what does that mean ?

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The end of 20 years of waiting and a long journey of 1.5 million kilometers in interplanetary space! The largest space telescope in the history of astronomy will orbit Lagrange point L2 tonight at 9 p.m. Here’s what that means.

Imagined in the 1990s, the James Webb Space Telescope (JWST), the largest telescope spacecraft ever conceived crossed the decades until its historic launch on December 25 aboard an impressive Ariane 5 from Kourou, French Guiana. Impressive by its size, by the power of the take-off that we got to live live on Futura, but also by its precision! Ariane ejected the JWST out of Earth’s gravitational influence with so few trajectory errors that the telescope was able to save fuel and provide twice the expected lifespan by scientists and engineers!

Indeed, once started, Newton is in charge,” as Tom Hanks said in Apollo 13, no need to turn on the motors, the trajectory is determined by the speed of the machine. As perfect precision is impossible, interplanetary probes like the James-Webb are equipped with their own rocket engine which they light only briefly once or twice during the trip to make slight trajectory corrections.

An interplanetary car park

The interplanetary trajectory of the JWST is calculated to deposit it at the Lagrange point L2, but like any destination, if you have accelerated, you have to brake! In space, this results in reaching an altitude, and staying there so as not to go back, or on the contrary to exceed its destination. This evening, it is 1.5 million kilometers from Earth that the James-Webb will reach the long-awaited point L2 and will turn on its engines to position itself there. orbit and join its new companions, the telescopes Gaia and Spektr-RG already there. The event is broadcast (in English) by the Nasa on Youtube.

The event can be viewed on YouTube. © NASA, YouTube

Once parked, the next objective will be to complete the cooling in order to be able to carry out the first tests of the instruments in a few weeks, and finally, to take the first shots of the deep cosmos.

An unstable destination

Unlike other telescopes like Hubble, the JWST is not in Earth orbit, but revolves around the sun, like a asteroid or a planet. More specifically, it is aimed at point de Lagrange L2 of the earth. The Lagrange points are areas of space where there is a certain gravitational balance between two stars. For the JWST, these are the points between the Earth and the Sun, but these equilibrium zones are found in the same way between the Moon and the Earth, which will moreover be exploited by the future lunar space station Gateway.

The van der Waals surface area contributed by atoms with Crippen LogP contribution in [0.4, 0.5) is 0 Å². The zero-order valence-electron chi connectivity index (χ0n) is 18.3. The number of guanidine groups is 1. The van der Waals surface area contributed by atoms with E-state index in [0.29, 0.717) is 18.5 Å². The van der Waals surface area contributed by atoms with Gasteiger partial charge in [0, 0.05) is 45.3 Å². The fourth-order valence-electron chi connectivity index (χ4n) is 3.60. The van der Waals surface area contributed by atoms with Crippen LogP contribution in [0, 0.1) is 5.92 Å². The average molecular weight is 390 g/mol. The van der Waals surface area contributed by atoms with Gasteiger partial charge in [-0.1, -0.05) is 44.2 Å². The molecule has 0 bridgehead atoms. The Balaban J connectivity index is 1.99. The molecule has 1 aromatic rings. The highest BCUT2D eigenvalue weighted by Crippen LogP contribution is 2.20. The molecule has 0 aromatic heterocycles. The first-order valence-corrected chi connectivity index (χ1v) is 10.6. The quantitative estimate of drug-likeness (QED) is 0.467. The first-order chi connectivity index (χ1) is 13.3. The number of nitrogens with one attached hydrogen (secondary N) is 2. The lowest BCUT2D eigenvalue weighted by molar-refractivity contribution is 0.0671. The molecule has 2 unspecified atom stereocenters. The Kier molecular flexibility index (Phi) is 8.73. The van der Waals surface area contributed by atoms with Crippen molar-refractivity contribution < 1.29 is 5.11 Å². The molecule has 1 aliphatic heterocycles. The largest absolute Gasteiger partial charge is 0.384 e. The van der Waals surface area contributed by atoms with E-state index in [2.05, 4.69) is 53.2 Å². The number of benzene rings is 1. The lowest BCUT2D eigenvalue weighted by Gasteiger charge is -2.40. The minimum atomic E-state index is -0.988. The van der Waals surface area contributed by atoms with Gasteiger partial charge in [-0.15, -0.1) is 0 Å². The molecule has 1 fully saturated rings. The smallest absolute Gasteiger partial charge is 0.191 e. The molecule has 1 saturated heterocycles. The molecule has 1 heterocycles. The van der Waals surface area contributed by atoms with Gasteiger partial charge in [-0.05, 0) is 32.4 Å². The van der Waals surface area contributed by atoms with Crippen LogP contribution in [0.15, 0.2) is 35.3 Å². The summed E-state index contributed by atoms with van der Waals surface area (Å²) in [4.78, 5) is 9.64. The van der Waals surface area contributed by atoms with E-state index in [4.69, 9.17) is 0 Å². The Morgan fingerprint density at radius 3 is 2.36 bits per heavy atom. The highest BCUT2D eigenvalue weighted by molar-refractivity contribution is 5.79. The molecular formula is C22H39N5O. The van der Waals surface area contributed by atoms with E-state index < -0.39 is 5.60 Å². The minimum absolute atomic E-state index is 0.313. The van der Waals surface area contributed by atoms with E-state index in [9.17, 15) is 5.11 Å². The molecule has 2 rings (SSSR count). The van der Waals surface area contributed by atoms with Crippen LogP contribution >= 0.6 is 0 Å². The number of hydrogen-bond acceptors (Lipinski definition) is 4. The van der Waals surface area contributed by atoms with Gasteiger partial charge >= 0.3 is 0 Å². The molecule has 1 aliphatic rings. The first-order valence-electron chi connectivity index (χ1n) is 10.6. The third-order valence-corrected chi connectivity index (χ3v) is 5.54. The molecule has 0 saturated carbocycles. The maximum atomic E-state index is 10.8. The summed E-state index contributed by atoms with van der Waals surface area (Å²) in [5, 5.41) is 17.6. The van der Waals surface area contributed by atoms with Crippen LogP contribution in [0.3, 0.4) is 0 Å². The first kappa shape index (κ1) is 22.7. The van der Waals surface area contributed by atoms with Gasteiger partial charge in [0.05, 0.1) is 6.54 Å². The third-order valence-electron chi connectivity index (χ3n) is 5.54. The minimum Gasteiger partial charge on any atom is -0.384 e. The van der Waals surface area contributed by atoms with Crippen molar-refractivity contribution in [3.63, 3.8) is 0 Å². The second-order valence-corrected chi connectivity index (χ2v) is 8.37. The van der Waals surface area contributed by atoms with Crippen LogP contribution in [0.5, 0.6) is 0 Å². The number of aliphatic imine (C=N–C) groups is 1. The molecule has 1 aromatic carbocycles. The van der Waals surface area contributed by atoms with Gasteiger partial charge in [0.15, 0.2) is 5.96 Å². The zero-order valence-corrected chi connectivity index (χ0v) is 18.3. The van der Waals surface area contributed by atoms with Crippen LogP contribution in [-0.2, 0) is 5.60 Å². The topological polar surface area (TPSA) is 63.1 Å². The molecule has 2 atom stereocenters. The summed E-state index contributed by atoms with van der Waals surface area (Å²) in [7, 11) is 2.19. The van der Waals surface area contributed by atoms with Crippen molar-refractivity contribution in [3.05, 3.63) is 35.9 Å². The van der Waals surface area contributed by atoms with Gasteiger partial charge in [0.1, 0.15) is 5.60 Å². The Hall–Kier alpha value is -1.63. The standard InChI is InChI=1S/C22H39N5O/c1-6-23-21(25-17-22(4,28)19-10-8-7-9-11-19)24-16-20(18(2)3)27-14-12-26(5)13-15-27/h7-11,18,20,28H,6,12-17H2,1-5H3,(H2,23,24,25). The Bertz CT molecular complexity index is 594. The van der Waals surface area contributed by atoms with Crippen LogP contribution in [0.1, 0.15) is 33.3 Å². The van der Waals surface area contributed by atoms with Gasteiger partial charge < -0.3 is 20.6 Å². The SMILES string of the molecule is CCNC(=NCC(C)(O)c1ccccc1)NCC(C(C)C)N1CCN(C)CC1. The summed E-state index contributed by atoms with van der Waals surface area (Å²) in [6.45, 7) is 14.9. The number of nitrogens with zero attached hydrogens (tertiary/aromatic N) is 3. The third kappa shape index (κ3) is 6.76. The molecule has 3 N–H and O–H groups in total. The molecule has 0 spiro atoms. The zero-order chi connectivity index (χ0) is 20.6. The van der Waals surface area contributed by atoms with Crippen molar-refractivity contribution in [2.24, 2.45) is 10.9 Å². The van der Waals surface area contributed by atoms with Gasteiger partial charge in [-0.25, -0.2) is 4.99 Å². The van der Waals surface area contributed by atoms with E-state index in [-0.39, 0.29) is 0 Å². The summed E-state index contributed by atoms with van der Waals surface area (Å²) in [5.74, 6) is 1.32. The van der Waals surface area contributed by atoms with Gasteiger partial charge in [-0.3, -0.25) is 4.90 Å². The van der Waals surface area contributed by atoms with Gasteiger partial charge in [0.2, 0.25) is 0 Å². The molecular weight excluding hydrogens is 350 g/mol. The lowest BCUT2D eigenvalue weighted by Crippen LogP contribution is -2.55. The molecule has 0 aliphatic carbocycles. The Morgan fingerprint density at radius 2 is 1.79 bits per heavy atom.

When a craft is placed on a Lagrange point of the Earth, it revolves around the Sun at the same speed as our Planet, which allows it to keep a fixed distance throughout the year, unlike other planets by example, which approach then move away periodically, until they are diametrically opposite the Sun with respect to us. This has an advantage for telecommunications and the transmission of the heavy photographic and spectral data that will send us the telescope. The L2 point has an additional advantage, it is a point located in the Earth-Sun axis, and on the far side of the Sun with respect to the Earth. As it is perfectly on axis, the Earth eclipses our star and makes it possible to greatly reduce the radiation received by the heat shield and the observation instruments, the telescope is thus plunged into perpetual darkness.

A probe at the Lagrange point L2 orbits around it, like a satellite orbits a planet

However, just placing a contraption in this area is not enough to waltz in harmony with the Earth, as it will only last temporarily. The forces in play will naturally push objects away from the point de Lagrange L2 and break the balance, like a spinning top that no longer spins. If the Lagrange zone is similar to a hill, the Lagrange point is its summit: the telescope is attached to the summit by a rubber band, but this one lets go after a while, so as not to roll down the slope , the craft will have to stay close to the top by regularly firing its thrusters, which is why the lifespan is determined by the fuel of the probe. In reality, a probe at the Lagrange point L2 orbits around it, like a traditional satellite revolves around a planet, although here it does not revolve around… anything.

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The end of 20 years of waiting and a long journey of 1.5 million kilometers in interplanetary space! The largest space telescope in the history of astronomy will orbit Lagrange point L2 tonight at 9 p.m. Here’s what that means. Imagined in the 1990s, the James Webb Space Telescope (JWST),…

The end of 20 years of waiting and a long journey of 1.5 million kilometers in interplanetary space! The largest space telescope in the history of astronomy will orbit Lagrange point L2 tonight at 9 p.m. Here’s what that means. Imagined in the 1990s, the James Webb Space Telescope (JWST),…

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